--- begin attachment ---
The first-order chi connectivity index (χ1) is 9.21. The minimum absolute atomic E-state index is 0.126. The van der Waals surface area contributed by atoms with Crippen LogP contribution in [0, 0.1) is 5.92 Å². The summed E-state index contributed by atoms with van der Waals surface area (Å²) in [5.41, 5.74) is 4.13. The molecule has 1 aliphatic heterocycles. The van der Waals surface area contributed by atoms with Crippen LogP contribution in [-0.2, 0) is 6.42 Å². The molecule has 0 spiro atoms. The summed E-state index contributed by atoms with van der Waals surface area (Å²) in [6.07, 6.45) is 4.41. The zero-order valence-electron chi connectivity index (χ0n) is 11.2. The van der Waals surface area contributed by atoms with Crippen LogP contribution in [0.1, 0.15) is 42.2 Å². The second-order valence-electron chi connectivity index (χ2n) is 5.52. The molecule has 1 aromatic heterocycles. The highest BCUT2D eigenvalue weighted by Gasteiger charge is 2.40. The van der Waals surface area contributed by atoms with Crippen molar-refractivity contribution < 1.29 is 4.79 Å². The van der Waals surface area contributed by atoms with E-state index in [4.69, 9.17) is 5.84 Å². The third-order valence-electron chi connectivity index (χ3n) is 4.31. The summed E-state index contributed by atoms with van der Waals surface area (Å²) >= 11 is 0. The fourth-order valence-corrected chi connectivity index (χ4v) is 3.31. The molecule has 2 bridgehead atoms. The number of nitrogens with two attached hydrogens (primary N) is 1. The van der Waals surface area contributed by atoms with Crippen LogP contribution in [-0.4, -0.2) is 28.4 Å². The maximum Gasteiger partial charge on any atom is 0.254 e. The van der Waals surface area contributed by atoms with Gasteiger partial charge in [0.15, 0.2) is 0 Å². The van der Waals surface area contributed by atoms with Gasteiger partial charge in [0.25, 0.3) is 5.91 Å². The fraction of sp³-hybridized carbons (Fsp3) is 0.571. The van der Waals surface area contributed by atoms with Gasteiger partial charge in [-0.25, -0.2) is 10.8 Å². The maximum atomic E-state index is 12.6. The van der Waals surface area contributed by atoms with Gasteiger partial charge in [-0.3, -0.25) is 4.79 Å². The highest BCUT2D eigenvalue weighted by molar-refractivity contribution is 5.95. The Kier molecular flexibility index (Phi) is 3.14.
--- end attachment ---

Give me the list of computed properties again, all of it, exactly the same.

The first-order chi connectivity index (χ1) is 9.21. The minimum absolute atomic E-state index is 0.126. The van der Waals surface area contributed by atoms with Crippen LogP contribution in [0, 0.1) is 5.92 Å². The summed E-state index contributed by atoms with van der Waals surface area (Å²) in [5.41, 5.74) is 4.13. The molecule has 1 aliphatic heterocycles. The van der Waals surface area contributed by atoms with Crippen LogP contribution in [-0.2, 0) is 6.42 Å². The molecule has 0 spiro atoms. The summed E-state index contributed by atoms with van der Waals surface area (Å²) in [6.07, 6.45) is 4.41. The zero-order valence-electron chi connectivity index (χ0n) is 11.2. The van der Waals surface area contributed by atoms with Crippen LogP contribution in [0.1, 0.15) is 42.2 Å². The second-order valence-electron chi connectivity index (χ2n) is 5.52. The molecule has 1 aromatic heterocycles. The highest BCUT2D eigenvalue weighted by Gasteiger charge is 2.40. The van der Waals surface area contributed by atoms with Crippen molar-refractivity contribution < 1.29 is 4.79 Å². The van der Waals surface area contributed by atoms with E-state index in [4.69, 9.17) is 5.84 Å². The third-order valence-electron chi connectivity index (χ3n) is 4.31. The summed E-state index contributed by atoms with van der Waals surface area (Å²) >= 11 is 0. The fourth-order valence-corrected chi connectivity index (χ4v) is 3.31. The molecule has 2 bridgehead atoms. The number of nitrogens with two attached hydrogens (primary N) is 1. The van der Waals surface area contributed by atoms with Crippen LogP contribution in [-0.4, -0.2) is 28.4 Å². The maximum Gasteiger partial charge on any atom is 0.254 e. The van der Waals surface area contributed by atoms with Gasteiger partial charge in [0.15, 0.2) is 0 Å². The van der Waals surface area contributed by atoms with Gasteiger partial charge in [0.25, 0.3) is 5.91 Å². The fraction of sp³-hybridized carbons (Fsp3) is 0.571. The van der Waals surface area contributed by atoms with Gasteiger partial charge in [-0.25, -0.2) is 10.8 Å². The maximum atomic E-state index is 12.6. The van der Waals surface area contributed by atoms with Gasteiger partial charge in [-0.3, -0.25) is 4.79 Å². The highest BCUT2D eigenvalue weighted by molar-refractivity contribution is 5.95. The Kier molecular flexibility index (Phi) is 3.14.